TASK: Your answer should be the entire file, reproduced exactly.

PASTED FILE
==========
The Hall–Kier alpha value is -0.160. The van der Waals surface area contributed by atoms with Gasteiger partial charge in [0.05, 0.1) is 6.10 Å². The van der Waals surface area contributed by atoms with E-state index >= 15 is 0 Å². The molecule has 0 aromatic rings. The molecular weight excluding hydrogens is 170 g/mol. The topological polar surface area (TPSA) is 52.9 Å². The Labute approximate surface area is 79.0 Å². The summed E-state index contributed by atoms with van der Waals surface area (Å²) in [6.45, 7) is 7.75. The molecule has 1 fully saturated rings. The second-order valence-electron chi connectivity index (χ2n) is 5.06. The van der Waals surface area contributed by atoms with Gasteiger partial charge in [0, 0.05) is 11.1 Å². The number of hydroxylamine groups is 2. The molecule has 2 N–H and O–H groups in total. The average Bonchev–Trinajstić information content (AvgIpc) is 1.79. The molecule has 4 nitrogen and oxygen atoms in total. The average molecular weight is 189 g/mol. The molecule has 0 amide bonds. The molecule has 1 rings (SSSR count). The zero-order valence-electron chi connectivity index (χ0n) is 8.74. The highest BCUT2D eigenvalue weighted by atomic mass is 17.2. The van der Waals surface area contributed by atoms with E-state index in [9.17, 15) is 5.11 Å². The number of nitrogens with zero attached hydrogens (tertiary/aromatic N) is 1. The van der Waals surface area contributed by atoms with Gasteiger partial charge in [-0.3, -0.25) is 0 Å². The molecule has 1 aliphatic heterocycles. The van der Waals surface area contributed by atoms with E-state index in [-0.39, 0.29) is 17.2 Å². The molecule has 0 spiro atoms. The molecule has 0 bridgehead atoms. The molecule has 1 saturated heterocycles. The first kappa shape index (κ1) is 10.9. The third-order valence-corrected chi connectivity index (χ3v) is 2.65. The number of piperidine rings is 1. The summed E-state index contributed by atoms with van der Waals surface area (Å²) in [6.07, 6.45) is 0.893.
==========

The Hall–Kier alpha value is -0.160. The van der Waals surface area contributed by atoms with Gasteiger partial charge in [0.05, 0.1) is 6.10 Å². The van der Waals surface area contributed by atoms with E-state index >= 15 is 0 Å². The molecule has 0 aromatic rings. The molecular weight excluding hydrogens is 170 g/mol. The topological polar surface area (TPSA) is 52.9 Å². The Labute approximate surface area is 79.0 Å². The summed E-state index contributed by atoms with van der Waals surface area (Å²) in [6.45, 7) is 7.75. The molecule has 1 fully saturated rings. The second-order valence-electron chi connectivity index (χ2n) is 5.06. The van der Waals surface area contributed by atoms with Gasteiger partial charge in [0, 0.05) is 11.1 Å². The number of hydroxylamine groups is 2. The molecule has 2 N–H and O–H groups in total. The average Bonchev–Trinajstić information content (AvgIpc) is 1.79. The molecule has 4 nitrogen and oxygen atoms in total. The average molecular weight is 189 g/mol. The molecule has 0 amide bonds. The molecule has 1 rings (SSSR count). The zero-order valence-electron chi connectivity index (χ0n) is 8.74. The highest BCUT2D eigenvalue weighted by atomic mass is 17.2. The van der Waals surface area contributed by atoms with E-state index in [9.17, 15) is 5.11 Å². The number of nitrogens with zero attached hydrogens (tertiary/aromatic N) is 1. The van der Waals surface area contributed by atoms with Gasteiger partial charge in [-0.3, -0.25) is 0 Å². The molecule has 1 aliphatic heterocycles. The van der Waals surface area contributed by atoms with E-state index in [-0.39, 0.29) is 17.2 Å². The molecule has 0 spiro atoms. The molecule has 0 bridgehead atoms. The molecule has 1 saturated heterocycles. The first kappa shape index (κ1) is 10.9. The third-order valence-corrected chi connectivity index (χ3v) is 2.65. The number of piperidine rings is 1. The summed E-state index contributed by atoms with van der Waals surface area (Å²) in [6.07, 6.45) is 0.893.